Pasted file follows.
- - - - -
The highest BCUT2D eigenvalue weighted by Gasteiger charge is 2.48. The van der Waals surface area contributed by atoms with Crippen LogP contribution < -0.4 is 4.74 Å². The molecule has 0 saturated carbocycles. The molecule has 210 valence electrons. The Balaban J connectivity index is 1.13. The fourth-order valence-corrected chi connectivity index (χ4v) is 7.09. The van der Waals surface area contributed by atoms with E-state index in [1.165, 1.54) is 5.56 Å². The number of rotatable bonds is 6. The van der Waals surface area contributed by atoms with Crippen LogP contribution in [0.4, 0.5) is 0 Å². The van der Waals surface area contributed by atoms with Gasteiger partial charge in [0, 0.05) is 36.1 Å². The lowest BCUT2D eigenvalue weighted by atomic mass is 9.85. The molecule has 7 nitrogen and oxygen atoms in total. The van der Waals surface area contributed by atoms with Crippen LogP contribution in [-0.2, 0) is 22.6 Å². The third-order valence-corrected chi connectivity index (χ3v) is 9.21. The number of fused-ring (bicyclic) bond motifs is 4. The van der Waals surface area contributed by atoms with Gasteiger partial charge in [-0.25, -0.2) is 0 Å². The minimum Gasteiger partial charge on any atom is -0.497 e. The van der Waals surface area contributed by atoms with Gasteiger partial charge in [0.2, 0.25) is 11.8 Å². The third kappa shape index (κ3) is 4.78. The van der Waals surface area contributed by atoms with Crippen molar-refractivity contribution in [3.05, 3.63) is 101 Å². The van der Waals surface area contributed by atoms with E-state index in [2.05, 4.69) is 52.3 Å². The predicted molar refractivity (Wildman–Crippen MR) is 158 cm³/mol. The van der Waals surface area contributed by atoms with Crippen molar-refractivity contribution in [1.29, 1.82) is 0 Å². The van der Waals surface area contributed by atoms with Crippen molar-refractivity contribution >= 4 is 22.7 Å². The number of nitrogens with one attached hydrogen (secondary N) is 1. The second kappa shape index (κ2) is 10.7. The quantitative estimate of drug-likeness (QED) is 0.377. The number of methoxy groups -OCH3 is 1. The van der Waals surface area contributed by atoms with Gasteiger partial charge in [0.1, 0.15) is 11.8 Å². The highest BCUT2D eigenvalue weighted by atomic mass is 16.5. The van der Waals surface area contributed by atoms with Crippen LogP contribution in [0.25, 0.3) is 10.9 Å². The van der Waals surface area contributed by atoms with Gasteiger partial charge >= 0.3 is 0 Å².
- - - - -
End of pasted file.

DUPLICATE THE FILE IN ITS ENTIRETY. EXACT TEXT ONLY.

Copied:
The highest BCUT2D eigenvalue weighted by Gasteiger charge is 2.48. The van der Waals surface area contributed by atoms with Crippen LogP contribution < -0.4 is 4.74 Å². The molecule has 0 saturated carbocycles. The molecule has 210 valence electrons. The Balaban J connectivity index is 1.13. The fourth-order valence-corrected chi connectivity index (χ4v) is 7.09. The van der Waals surface area contributed by atoms with E-state index in [1.165, 1.54) is 5.56 Å². The number of rotatable bonds is 6. The van der Waals surface area contributed by atoms with Crippen LogP contribution in [0.4, 0.5) is 0 Å². The van der Waals surface area contributed by atoms with Gasteiger partial charge in [0, 0.05) is 36.1 Å². The lowest BCUT2D eigenvalue weighted by atomic mass is 9.85. The molecule has 7 nitrogen and oxygen atoms in total. The van der Waals surface area contributed by atoms with Crippen LogP contribution in [-0.2, 0) is 22.6 Å². The third-order valence-corrected chi connectivity index (χ3v) is 9.21. The number of fused-ring (bicyclic) bond motifs is 4. The van der Waals surface area contributed by atoms with Gasteiger partial charge in [-0.25, -0.2) is 0 Å². The minimum Gasteiger partial charge on any atom is -0.497 e. The van der Waals surface area contributed by atoms with Gasteiger partial charge in [0.2, 0.25) is 11.8 Å². The third kappa shape index (κ3) is 4.78. The van der Waals surface area contributed by atoms with Crippen molar-refractivity contribution in [3.05, 3.63) is 101 Å². The van der Waals surface area contributed by atoms with E-state index in [2.05, 4.69) is 52.3 Å². The predicted molar refractivity (Wildman–Crippen MR) is 158 cm³/mol. The van der Waals surface area contributed by atoms with Crippen molar-refractivity contribution in [1.29, 1.82) is 0 Å². The van der Waals surface area contributed by atoms with Crippen molar-refractivity contribution >= 4 is 22.7 Å². The number of nitrogens with one attached hydrogen (secondary N) is 1. The second kappa shape index (κ2) is 10.7. The quantitative estimate of drug-likeness (QED) is 0.377. The number of methoxy groups -OCH3 is 1. The van der Waals surface area contributed by atoms with Gasteiger partial charge in [0.1, 0.15) is 11.8 Å². The highest BCUT2D eigenvalue weighted by atomic mass is 16.5. The van der Waals surface area contributed by atoms with Crippen LogP contribution in [0.25, 0.3) is 10.9 Å². The van der Waals surface area contributed by atoms with Gasteiger partial charge >= 0.3 is 0 Å².